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Las Llajas Canyon, located at the north end of Simi Valley in the Santa Susana mountains is rich in wildlife, including mountain lions, lizards, snakes, hawks, eagles, coyotes, and deer.  The Chumash had their villages in this area for hundreds of years until they were displaced by Spanish settlers then by miners

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PHOTOS: A variety of very cool abandoned 1930’s mining gear

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The Geology of Las Llajas Canyon is very diverse. One of the rare formations that is exposed in this area, is the San Diego Formation made up of a top layer of a fossilized reef called, “Coquina Limestone”.

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The destination is Coquina Mine, a limestone quarry that was abandoned in the 1930’s!

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ADDRESS:  Evening Sky Drive, Simi Valley.

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Serrano Canyon via Big Sycamore Canyon Loop. Point Mugu State Park, California.

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PHOTO: Hidden abandoned farm equipment await to be discovered!

This hike features Dense wooded canyon, breathtaking valley, lovely seasonal creek  and starts out moving north on the pleasant Sycamore Canyon trail for about a mile and a half, where you come to the junction with Serrano Canyon Trail.

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The Serrano trail takes you east into a densely wooded narrow canyon, with a lovely seasonal stream criss-crossing the trail numerous times, and abundant wildlife.

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As the trail begins to gain elevation and move north away from the stream, a stunning vista begins to emerge. Gently rolling grasslands set against the steep outlines of Boney Mountain. AWESOME!!!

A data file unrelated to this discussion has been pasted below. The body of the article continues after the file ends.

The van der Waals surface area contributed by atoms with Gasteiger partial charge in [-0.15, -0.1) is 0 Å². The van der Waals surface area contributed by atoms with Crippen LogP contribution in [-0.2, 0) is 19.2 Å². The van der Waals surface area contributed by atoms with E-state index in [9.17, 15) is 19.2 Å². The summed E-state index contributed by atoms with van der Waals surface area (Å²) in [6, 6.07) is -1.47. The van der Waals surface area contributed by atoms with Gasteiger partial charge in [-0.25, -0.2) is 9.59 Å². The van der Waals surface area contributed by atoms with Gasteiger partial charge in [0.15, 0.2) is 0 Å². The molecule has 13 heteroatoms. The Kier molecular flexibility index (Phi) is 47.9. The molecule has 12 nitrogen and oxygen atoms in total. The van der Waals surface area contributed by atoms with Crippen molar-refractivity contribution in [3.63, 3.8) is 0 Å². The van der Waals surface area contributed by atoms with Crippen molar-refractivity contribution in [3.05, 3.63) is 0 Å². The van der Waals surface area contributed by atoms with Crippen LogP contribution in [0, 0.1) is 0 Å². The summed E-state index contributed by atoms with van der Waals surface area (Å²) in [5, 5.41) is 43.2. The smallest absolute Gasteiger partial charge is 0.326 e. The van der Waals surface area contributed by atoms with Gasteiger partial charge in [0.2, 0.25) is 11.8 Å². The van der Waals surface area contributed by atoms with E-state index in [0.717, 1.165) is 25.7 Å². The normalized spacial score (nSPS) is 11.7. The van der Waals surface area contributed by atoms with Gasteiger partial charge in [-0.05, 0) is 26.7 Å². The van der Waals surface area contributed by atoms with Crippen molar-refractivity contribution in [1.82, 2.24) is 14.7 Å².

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The trail traverses the grassland, passing an abandoned aluminum shack, a good turn around point!

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ADDRESS: Point Mugu State Park, 9000 Pacific Coast Hwy, Malibu, CA 90265

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Red Rock Canyon, Topanga Canyon, California

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Red Rock Canyon is filled with impressive colorful sandstone. The red rocks stand out from their lush green surroundings to create a dramatic landscape.

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The canyon lies adjacent to Calabasas Peak, which can be visited in conjunction with the park to form an excellent excursion.

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The park’s “main” entrance is located at the end of Red Rock Road. Main is in quotes because the park entrance is so hidden that one must drive down a narrow dirt road to reach it. First time visitors will be questioning their directions, but this only adds to the enchanting character of the park.

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ADDRESS:  23601 West Red Rock Road, Topanga Canyon, CA 90290

GPS:  34.106015, -118.637138

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Corriganville Movie Ranch, Simi Valley, California

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PHOTOS: Past July 1951: Present July 2015

Ray “Crash” Corrigan, a cowboy and actor purchased what would become the Corriganville movie ranch in 1937 for $11,354. The beautiful, rocky Simi Valley landscape was the setting for the filming of hundreds of movies and T.V. Westerns in the 1940’s and 1950’s

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The ranch provided scenery as well as man-made structures and sets, and served as the background scenery for movies and television programs such as Fort Apache, Buffalo Bill in Tomahawk Territory, The Robe, The Lone Ranger, The Adventures of Rin Tin Tin, Sky King, Circus Boy, and Star Trek.

PHOTOS: Pool used in movies like the African Queen and Robin Hood.

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In 1949, Corrigan opened the property to the public as a western-themed amusement park. The park featured stuntmen shows, movie lots, a working western town, Indian crafts, stagecoach rides, pony rides, and boating on a lake. It attracted as many as 20,000 people on weekends.